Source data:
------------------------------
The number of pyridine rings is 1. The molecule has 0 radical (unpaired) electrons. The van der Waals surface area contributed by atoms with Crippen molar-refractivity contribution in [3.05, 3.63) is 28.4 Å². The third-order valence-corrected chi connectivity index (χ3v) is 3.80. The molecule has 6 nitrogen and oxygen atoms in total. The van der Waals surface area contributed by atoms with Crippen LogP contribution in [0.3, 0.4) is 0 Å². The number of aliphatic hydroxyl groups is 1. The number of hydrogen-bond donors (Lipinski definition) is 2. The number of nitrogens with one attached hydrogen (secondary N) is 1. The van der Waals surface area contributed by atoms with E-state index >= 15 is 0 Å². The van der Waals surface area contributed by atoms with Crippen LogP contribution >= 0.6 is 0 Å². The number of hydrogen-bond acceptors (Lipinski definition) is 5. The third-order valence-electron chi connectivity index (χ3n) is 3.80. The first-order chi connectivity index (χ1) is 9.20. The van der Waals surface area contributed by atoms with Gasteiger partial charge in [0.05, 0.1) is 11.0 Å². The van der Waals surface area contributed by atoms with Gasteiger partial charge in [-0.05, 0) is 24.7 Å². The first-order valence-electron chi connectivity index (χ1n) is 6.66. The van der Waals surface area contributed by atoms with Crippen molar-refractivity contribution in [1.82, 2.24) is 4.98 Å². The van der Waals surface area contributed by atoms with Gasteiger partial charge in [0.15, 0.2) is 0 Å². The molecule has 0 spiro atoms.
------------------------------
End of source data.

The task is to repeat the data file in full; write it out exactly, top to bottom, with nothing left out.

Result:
The number of pyridine rings is 1. The molecule has 0 radical (unpaired) electrons. The van der Waals surface area contributed by atoms with Crippen molar-refractivity contribution in [3.05, 3.63) is 28.4 Å². The third-order valence-corrected chi connectivity index (χ3v) is 3.80. The molecule has 6 nitrogen and oxygen atoms in total. The van der Waals surface area contributed by atoms with Crippen LogP contribution in [0.3, 0.4) is 0 Å². The number of aliphatic hydroxyl groups is 1. The number of hydrogen-bond donors (Lipinski definition) is 2. The number of nitrogens with one attached hydrogen (secondary N) is 1. The van der Waals surface area contributed by atoms with E-state index >= 15 is 0 Å². The van der Waals surface area contributed by atoms with Crippen LogP contribution >= 0.6 is 0 Å². The number of hydrogen-bond acceptors (Lipinski definition) is 5. The third-order valence-electron chi connectivity index (χ3n) is 3.80. The first-order chi connectivity index (χ1) is 9.20. The van der Waals surface area contributed by atoms with Gasteiger partial charge in [0.05, 0.1) is 11.0 Å². The van der Waals surface area contributed by atoms with Gasteiger partial charge in [-0.05, 0) is 24.7 Å². The first-order valence-electron chi connectivity index (χ1n) is 6.66. The van der Waals surface area contributed by atoms with Crippen molar-refractivity contribution in [1.82, 2.24) is 4.98 Å². The van der Waals surface area contributed by atoms with Gasteiger partial charge in [0.15, 0.2) is 0 Å². The molecule has 0 spiro atoms.